Calgary's first major fire roared to life on Sunday, Nov. 7, 1886 on what is now the area of Ninth Ave. and Centre Street, leaving a plume of smoke and devastation in its path.
Flames were spotted in the early morning hours at the rear wall of the Parish and Son flour and feed store. The youthful Calgary Fire Department volunteers sprang into action after being alerted by pealing church bells, which awakened the entire community.
Despite valiant efforts to tear down nearby buildings and mount a fireguard, the wood-fuelled inferno swept unchecked through the streets, fanned by a strong southwest wind. Hotels, barns, saloons and warehouses burned to the ground. When the smoke cleared by noon, piles of rubble and personal possessions dotted the street. Nobody was killed or injured, but 14 buildings were razed and losses estimated at an astounding $103,200.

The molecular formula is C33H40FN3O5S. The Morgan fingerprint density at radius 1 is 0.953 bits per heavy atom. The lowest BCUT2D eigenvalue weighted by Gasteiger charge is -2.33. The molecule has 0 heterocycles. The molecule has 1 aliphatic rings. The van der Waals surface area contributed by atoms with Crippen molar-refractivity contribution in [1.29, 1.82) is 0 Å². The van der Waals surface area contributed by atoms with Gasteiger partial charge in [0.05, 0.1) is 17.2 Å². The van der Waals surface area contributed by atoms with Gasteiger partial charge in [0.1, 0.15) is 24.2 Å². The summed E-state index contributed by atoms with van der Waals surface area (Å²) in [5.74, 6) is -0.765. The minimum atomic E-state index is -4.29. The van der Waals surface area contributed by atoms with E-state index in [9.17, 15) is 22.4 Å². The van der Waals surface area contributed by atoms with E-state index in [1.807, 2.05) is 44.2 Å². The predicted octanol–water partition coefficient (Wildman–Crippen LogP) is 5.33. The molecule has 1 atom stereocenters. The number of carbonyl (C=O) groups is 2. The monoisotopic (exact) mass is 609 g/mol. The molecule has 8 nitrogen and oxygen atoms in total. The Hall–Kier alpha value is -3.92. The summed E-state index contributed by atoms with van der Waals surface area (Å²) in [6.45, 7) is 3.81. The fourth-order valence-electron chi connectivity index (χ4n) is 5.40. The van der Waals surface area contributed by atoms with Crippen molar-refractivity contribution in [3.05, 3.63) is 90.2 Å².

In the inferno's aftermath, the mayor of the newly incorporated City hinted darkly at vigilantism: "If you find any man setting fire to any building," Calgary Mayor George King told a cheering crowd, "I hand him over to you and you may deal with him as you like."
No arrests were ever reported.
The Calgary Fire Department in the late 1800's
Calgary Fire Department-horses
Calgary's first fire hall
1800s the early years